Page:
Acute inflammatory demyelinating polyneuropathy Polyneuropathy Polyneuropathy is any disease process affecting the function of or causing damage to multiple nerves of the peripheral nervous system. There are numerous etiologies of polyneuropathy, most of which are systemic and the most common of which is diabetic neuropathy. Polyneuropathy (AIDP)

  • Most common form of GBS GBS An acute inflammatory autoimmune neuritis caused by t cell- mediated cellular immune response directed towards peripheral myelin. Demyelination occurs in peripheral nerves and nerve roots. The process is often preceded by a viral or bacterial infection, surgery, immunization, lymphoma, or exposure to toxins. Common clinical manifestations include progressive weakness, loss of sensation, and loss of deep tendon reflexes. Weakness of respiratory muscles and autonomic dysfunction may occur. Polyneuropathy
  • Symmetric weakness and paresthesia
  • Ascending flaccid paralysis that typically begins in the lower extremities.
  • Dysautonomia also commonly appears (in 70% of cases), causing:
    • Diarrhea Diarrhea Diarrhea is defined as ≥ 3 watery or loose stools in a 24-hour period. There are a multitude of etiologies, which can be classified based on the underlying mechanism of disease. The duration of symptoms (acute or chronic) and characteristics of the stools (e.g., watery, bloody, steatorrheic, mucoid) can help guide further diagnostic evaluation. Diarrhea/ constipation Constipation Constipation is common and may be due to a variety of causes. Constipation is generally defined as bowel movement frequency < 3 times per week. Patients who are constipated often strain to pass hard stools. The condition is classified as primary (also known as idiopathic or functional constipation) or secondary, and as acute or chronic. Constipation 
    • Bradycardia Bradycardia Bradyarrhythmia is a rhythm in which the heart rate is less than 60/min. Bradyarrhythmia can be physiologic, without symptoms or hemodynamic change. Pathologic bradyarrhythmia results in reduced cardiac output and hemodynamic instability causing syncope, dizziness, or dyspnea. Bradyarrhythmias/ tachycardia Tachycardia Abnormally rapid heartbeat, usually with a heart rate above 100 beats per minute for adults. Tachycardia accompanied by disturbance in the cardiac depolarization (cardiac arrhythmia) is called tachyarrhythmia. Sepsis in Children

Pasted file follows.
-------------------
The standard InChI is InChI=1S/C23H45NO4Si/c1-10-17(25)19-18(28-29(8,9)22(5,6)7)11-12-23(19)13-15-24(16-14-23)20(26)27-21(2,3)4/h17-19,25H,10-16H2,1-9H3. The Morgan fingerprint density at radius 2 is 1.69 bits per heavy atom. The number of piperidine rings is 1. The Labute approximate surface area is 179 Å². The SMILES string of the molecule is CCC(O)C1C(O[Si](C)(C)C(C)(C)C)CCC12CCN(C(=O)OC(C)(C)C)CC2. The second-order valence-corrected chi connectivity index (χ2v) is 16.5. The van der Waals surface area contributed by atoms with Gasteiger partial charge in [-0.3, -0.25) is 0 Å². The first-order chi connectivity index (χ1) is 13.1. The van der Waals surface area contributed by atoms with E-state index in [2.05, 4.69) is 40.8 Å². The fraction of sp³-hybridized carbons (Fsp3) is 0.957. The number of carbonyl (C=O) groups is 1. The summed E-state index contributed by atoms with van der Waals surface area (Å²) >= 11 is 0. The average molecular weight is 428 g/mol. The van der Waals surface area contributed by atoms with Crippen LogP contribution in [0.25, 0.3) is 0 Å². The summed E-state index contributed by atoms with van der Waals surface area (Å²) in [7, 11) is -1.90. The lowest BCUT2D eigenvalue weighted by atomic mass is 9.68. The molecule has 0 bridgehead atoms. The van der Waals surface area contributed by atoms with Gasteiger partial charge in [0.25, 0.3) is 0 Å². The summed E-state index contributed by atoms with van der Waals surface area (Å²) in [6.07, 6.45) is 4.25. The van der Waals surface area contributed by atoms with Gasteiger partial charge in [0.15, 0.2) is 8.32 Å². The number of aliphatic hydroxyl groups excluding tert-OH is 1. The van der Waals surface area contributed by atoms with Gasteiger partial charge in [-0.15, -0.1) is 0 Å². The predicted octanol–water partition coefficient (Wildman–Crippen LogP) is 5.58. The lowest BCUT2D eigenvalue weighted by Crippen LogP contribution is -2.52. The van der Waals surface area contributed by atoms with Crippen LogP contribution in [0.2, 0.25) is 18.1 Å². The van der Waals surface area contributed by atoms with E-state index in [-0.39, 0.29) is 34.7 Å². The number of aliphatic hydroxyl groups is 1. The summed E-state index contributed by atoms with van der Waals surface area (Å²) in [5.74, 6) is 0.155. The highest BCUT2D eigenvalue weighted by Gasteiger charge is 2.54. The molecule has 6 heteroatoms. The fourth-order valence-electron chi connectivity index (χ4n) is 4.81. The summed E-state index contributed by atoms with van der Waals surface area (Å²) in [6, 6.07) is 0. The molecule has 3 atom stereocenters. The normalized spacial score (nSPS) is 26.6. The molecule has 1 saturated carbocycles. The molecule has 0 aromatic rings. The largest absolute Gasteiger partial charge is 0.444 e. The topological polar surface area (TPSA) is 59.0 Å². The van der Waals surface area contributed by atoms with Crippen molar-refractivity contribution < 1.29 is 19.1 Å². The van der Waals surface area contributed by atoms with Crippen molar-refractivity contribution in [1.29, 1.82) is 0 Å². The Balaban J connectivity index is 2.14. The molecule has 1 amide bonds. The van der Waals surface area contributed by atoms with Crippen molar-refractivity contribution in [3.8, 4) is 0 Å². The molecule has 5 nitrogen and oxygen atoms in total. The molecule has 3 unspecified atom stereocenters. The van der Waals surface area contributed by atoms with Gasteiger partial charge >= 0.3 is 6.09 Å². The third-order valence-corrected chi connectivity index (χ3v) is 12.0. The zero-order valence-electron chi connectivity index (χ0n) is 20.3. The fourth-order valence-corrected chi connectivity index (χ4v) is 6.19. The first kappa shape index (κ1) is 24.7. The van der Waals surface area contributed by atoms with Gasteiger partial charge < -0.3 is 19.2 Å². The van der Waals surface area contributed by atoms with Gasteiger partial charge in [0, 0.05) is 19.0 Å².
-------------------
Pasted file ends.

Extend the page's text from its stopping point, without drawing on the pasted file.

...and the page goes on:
• Urinary retention Urinary retention Inability to empty the urinary bladder with voiding (urination). Delirium 
    • Horner syndrome Horner syndrome Horner syndrome is a condition resulting from an interruption of the sympathetic innervation of the eyes. The syndrome is usually idiopathic but can be directly caused by head and neck trauma, cerebrovascular disease, or a tumor of the CNS. Horner Syndrome
  • Decreased or absent deep tendon reflexes Deep Tendon Reflexes Neurological Examination of the affected limbs 
  • Progression is relatively rapid (within 8 weeks) and progressive (without intermittent improvement and relapses).
  • Cranial nerve palsy Palsy paralysis of an area of the body, thus incapable of voluntary movement Cranial Nerve Palsies: facial palsy Palsy paralysis of an area of the body, thus incapable of voluntary movement Cranial Nerve Palsies
Bell palsy (facial nerve palsy) in a case of gbs

Clinical symptoms of Guillain-Barré syndrome: